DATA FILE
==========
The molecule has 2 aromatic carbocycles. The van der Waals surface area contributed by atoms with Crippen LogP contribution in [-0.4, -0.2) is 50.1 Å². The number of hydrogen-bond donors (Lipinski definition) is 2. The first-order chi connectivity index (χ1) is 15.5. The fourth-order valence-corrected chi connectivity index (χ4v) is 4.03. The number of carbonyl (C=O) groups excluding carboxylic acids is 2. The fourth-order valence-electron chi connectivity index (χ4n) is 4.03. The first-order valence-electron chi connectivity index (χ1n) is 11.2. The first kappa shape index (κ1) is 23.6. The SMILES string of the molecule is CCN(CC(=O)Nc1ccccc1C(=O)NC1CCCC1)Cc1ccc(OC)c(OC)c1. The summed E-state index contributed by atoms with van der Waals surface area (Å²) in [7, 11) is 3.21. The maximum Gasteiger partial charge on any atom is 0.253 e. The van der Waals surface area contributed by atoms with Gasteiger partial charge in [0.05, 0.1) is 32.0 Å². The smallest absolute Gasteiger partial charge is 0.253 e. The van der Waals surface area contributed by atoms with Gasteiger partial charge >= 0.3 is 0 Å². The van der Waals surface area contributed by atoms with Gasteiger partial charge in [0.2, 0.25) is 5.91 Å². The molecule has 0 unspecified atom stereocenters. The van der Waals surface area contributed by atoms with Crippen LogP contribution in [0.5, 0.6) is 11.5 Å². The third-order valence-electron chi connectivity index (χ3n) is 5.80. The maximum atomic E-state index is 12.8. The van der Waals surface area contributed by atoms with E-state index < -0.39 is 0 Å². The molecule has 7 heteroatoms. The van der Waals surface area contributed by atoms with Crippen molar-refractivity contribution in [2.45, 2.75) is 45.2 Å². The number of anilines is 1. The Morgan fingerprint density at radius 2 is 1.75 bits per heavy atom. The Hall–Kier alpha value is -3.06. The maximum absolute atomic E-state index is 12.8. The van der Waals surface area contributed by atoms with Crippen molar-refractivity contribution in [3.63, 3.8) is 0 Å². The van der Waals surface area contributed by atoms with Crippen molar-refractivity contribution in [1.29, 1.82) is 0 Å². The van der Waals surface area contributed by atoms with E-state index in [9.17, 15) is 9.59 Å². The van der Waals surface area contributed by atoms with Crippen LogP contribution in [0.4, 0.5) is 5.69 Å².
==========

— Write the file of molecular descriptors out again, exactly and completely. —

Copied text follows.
The molecule has 2 aromatic carbocycles. The van der Waals surface area contributed by atoms with Crippen LogP contribution in [-0.4, -0.2) is 50.1 Å². The number of hydrogen-bond donors (Lipinski definition) is 2. The first-order chi connectivity index (χ1) is 15.5. The fourth-order valence-corrected chi connectivity index (χ4v) is 4.03. The number of carbonyl (C=O) groups excluding carboxylic acids is 2. The fourth-order valence-electron chi connectivity index (χ4n) is 4.03. The first-order valence-electron chi connectivity index (χ1n) is 11.2. The first kappa shape index (κ1) is 23.6. The SMILES string of the molecule is CCN(CC(=O)Nc1ccccc1C(=O)NC1CCCC1)Cc1ccc(OC)c(OC)c1. The summed E-state index contributed by atoms with van der Waals surface area (Å²) in [7, 11) is 3.21. The maximum Gasteiger partial charge on any atom is 0.253 e. The van der Waals surface area contributed by atoms with Gasteiger partial charge in [0.05, 0.1) is 32.0 Å². The smallest absolute Gasteiger partial charge is 0.253 e. The van der Waals surface area contributed by atoms with Gasteiger partial charge >= 0.3 is 0 Å². The van der Waals surface area contributed by atoms with Gasteiger partial charge in [0.2, 0.25) is 5.91 Å². The molecule has 0 unspecified atom stereocenters. The van der Waals surface area contributed by atoms with Crippen LogP contribution in [0.5, 0.6) is 11.5 Å². The third-order valence-electron chi connectivity index (χ3n) is 5.80. The maximum atomic E-state index is 12.8. The van der Waals surface area contributed by atoms with E-state index < -0.39 is 0 Å². The molecule has 7 heteroatoms. The van der Waals surface area contributed by atoms with Crippen molar-refractivity contribution in [2.45, 2.75) is 45.2 Å². The number of anilines is 1. The Morgan fingerprint density at radius 2 is 1.75 bits per heavy atom. The Hall–Kier alpha value is -3.06. The maximum absolute atomic E-state index is 12.8. The van der Waals surface area contributed by atoms with Crippen molar-refractivity contribution in [3.63, 3.8) is 0 Å². The van der Waals surface area contributed by atoms with Crippen molar-refractivity contribution in [1.29, 1.82) is 0 Å². The van der Waals surface area contributed by atoms with E-state index in [9.17, 15) is 9.59 Å². The van der Waals surface area contributed by atoms with Crippen LogP contribution in [0.4, 0.5) is 5.69 Å².